As of 8th September 2021, NIFTY has crossed 17000, which is an increase of more than 100% from the dip of 8000 when the COVID-19 pandemic started in March 2020. The global markets from almost all the major countries (USA, Korea, UK, etc.) have risen considerably in the last year. Many questions arise due to a sudden and tremendous increase in the financial markets in the world. Are we in a stock market bubble?
Figure 1: Graphs showing Indexes of major countries since March 2020
A bubble can be simply said as an exponential increase in the price of any stock or asset over a period of time. When the stock prices rise above specific parameters such as valuations, it can be said that there exists a stock market bubble. A stock market bubble is an economic and financial bubble formed when the price of an asset exceeds its fundamental value significantly. Now, it is the people themselves who create and burst bubbles. Behavioral finance is the key to understanding this phenomenon.
The current scenario is a perfect example of a stock market bubble as we have the markets driving up due to the lower interest rates, excess liquidity, and many new people starting to invest in stocks due to the pandemic. The people are enjoying the market’s bullishness while some financial pundits have started warning about the danger of a bubble.
It is essential to understand how to identify a stock market bubble to make investment decisions accordingly and hedge by investing in gold or bonds to protect themselves. It is not always going to be accurate, but there are several indicators and signs which might help on how to identify a stock market bubble. The most recent and famous example of a stock market bubble is the Dot-com bubble which exploded in the late 1990s. Other notable bubbles include the Great Depression of 1929 and the Japanese stock market bubble in the 1980s.
Now, how to identify a stock market bubble? Could anyone have predicted in 1999 that the Internet companies are a bubble and they would fall steeply someday?
There are no textbook methods or techniques to identify a stock market bubble. Every investor may have their own perceptions and understanding of financial markets. However, some indicators can help to check if the market is overvalued.
Prices are high relative to fundamental valuation | Peak Valuations: During a stock market bubble, the prices rise regardless of any news or valuation principles. They are just pushed up by the sentiment of the market and the herd mentality. Simply put, the fundamentals of a company are not increasing at the same pace as its stock price. Due to the pandemic, many businesses are still being affected, and the revenue is almost the same as pre-March 2020, but the stock price has been soaring exponentially. The stock price may be trading at 75X its EPS when pre-pandemic; it used to hover around 25X. The current NIFTY50 PE ratio is also 32.4, which is way above the average PE of 18-20.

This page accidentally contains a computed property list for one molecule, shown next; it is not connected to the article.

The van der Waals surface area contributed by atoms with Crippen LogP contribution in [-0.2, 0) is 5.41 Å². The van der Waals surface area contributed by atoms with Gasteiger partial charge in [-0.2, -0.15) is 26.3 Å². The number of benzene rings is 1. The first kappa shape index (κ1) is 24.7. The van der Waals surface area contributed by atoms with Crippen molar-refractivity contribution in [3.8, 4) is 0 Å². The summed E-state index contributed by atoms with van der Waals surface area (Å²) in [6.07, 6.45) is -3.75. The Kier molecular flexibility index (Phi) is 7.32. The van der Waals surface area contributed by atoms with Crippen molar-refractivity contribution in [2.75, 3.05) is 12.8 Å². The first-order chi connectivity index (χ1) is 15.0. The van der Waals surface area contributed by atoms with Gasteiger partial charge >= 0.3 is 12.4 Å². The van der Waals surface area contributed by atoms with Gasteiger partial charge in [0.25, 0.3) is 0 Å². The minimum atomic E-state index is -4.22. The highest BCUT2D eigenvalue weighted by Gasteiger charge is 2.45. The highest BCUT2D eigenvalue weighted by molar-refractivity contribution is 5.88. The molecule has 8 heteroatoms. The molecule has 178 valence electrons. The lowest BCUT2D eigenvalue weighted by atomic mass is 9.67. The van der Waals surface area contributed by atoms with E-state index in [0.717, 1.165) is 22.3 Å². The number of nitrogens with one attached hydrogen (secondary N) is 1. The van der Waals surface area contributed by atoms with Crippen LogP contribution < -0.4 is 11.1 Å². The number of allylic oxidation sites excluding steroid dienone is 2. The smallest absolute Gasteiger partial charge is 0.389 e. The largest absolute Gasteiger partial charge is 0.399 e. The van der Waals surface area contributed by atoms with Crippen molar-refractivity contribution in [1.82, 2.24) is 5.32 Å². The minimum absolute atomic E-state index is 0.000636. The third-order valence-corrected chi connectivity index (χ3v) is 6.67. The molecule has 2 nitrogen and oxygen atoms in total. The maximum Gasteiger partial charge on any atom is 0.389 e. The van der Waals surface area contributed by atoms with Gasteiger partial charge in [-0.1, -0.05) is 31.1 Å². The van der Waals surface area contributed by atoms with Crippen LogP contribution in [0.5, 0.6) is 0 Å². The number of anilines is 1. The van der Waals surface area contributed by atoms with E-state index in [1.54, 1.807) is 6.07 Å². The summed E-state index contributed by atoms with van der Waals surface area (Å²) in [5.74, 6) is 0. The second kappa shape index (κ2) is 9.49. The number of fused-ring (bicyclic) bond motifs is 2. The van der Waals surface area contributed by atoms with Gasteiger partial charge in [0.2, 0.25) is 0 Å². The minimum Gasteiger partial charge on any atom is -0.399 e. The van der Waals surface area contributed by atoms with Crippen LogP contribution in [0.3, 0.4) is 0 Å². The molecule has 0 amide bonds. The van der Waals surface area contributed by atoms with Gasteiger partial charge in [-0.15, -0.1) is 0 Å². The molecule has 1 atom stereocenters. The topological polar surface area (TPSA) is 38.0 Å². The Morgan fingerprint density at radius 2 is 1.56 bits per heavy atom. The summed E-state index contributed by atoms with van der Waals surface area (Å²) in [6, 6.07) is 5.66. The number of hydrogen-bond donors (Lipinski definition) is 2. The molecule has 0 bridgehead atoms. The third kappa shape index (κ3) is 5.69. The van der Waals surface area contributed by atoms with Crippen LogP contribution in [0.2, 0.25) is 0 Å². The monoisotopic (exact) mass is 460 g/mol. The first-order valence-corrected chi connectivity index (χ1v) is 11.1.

High leverage – Speculators may borrow money from the brokerages firm (on margin) or NBFCs to keep on the bull rally. The debt cycle keeps increasing, and when stocks drop, the investor wealth can be completely wiped out due to the high margin.
Government measures such as low-interest rates– Lowering the interest rates encourage people to borrow and invest. It also encourages foreign influx in the form of FDI or FPI. It is inversely related to the stock market. Lowering interest rates, the market goes higher.
Popularization of a trend | Behavioural Finance– The dot-com bubble had a story that “The Internet changes everything.” Similarly, when there is such a story, it gets popularized to such an extent that it lures the investors to get behind it. Even if the story promises something actually popular, the hype around it causes the prices to rise up exponentially, which leads to a bubble. Recently, meme stocks have been increasing exponentially, which gives a totally new direction to investing.
A lot of IPOs with oversubscription– During the dot-com bubble also, all the “Internet” companies launched an IPO to raise money. The time was such that people would invest in any “dot-com” company. Looking at the current scenario, the past two years saw many IPOs, out of which 90% were oversubscribed, which shows the market’s bullish sentiment. A prominent example of this was Zomato (which has been a loss-making company since its inception), opening at a premium of 56%.
Besides this, several more indicators such as the Buffet Indicator, SmallCap Index, and the Sensitivity Index help identify a stock market bubble. However, these indicators are not always accurate in predicting the bubble. One should look carefully at the scenario around and make decisions accordingly. In the present day, the market keeps on increasing due to the accommodative stance of the RBI and the excess liquidity. The question is: Is it a stock market bubble?